Simulation shows possibly contaminated areas, predicts populations at risk
Nearly 20 million people in China may be exposed to drinking water contaminated with arsenic, suggests a new simulation that uses certain environmental factors to calculate the risk of exposure in a particular area.
Arsenic can naturally occur in water pumped up from underground. Globally, about 140 million people drink groundwater with unsafe levels of the element, which can cause cancer and other health problems. Testing individual wells for the poison is time consuming, so a team led by Luis Rodríguez-Lado, now at the University of Santiago de Compostela in Spain, developed a faster way to assess an area’s arsenic risk.
The researchers identified eight environmental variables that can predict whether a region’s groundwater will have high arsenic concentrations. For example, arsenic contamination tends to happen in wet areas with salty soil and sediments younger than about 12,000 years. After using these and other factors to map the arsenic risk in China, the researchers matched it with population data to estimate that roughly 19.6 million Chinese people live near contaminated groundwater.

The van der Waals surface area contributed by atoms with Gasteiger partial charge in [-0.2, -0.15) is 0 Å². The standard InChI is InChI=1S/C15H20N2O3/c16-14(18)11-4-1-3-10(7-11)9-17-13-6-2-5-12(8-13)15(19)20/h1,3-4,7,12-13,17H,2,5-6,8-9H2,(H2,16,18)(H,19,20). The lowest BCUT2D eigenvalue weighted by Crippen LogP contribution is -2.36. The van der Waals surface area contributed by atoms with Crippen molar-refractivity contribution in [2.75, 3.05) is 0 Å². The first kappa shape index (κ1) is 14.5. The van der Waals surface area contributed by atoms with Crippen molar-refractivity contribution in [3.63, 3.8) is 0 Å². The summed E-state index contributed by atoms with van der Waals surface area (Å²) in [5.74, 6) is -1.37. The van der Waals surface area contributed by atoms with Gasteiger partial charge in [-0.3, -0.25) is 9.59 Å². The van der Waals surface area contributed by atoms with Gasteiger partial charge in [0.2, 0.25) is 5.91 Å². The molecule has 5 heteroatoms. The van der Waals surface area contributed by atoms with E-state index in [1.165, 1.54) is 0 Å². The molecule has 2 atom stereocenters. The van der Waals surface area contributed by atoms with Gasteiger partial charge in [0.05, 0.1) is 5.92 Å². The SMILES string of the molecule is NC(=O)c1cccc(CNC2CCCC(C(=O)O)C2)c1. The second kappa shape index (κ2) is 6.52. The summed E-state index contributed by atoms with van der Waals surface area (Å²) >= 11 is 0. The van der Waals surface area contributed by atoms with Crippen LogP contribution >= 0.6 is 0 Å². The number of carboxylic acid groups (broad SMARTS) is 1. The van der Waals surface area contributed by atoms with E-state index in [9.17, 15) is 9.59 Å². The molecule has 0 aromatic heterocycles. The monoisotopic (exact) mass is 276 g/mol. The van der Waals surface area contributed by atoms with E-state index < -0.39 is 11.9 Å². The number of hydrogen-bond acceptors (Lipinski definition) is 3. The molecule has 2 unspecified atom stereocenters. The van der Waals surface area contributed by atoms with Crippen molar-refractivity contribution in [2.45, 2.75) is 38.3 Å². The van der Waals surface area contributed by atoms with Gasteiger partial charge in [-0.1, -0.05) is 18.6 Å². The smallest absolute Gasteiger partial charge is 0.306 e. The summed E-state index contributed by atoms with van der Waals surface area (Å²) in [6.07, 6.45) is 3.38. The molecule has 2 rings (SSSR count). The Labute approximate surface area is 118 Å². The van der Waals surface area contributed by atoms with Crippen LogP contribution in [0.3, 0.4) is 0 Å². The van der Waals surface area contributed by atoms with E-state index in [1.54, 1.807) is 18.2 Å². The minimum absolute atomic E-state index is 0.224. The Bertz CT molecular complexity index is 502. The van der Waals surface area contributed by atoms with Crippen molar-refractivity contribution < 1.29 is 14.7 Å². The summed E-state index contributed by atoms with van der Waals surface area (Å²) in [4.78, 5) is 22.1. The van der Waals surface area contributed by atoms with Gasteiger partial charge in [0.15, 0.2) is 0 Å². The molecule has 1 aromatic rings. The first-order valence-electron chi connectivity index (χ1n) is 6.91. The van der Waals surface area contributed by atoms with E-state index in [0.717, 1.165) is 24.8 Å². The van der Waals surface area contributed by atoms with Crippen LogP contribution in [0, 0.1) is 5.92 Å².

The same technique could be used to predict arsenic risk in other countries, too, the researchers report in the Aug. 23 Science.
L. Rodríguez-Lado et al. Groundwater arsenic contamination throughout China. Science. Vol. 341, August 23, 2013, p. 866. doi:10.1126/science.1237484. [Go to]
A. Goho. Bacteria found to release arsenic into groundwater. Science News. Vol. 166, July 17, 2004, p. 46. [Go to]
S. Perkins. Simple water filter can nail arsenic. Science News. Vol. 165, June 5, 2004, p. 366. [Go to]
B. Harder. Arsenic helps tumors, blood vessels grow. Science News. Vol. 164, January 24, 2004, p. 61. [Go to]
B. Harder. Arsenic agriculture? Irrigation may worsen Bangladesh’s woes. Science News. Vol. 162, November 23, 2002, p. 325. [Go to]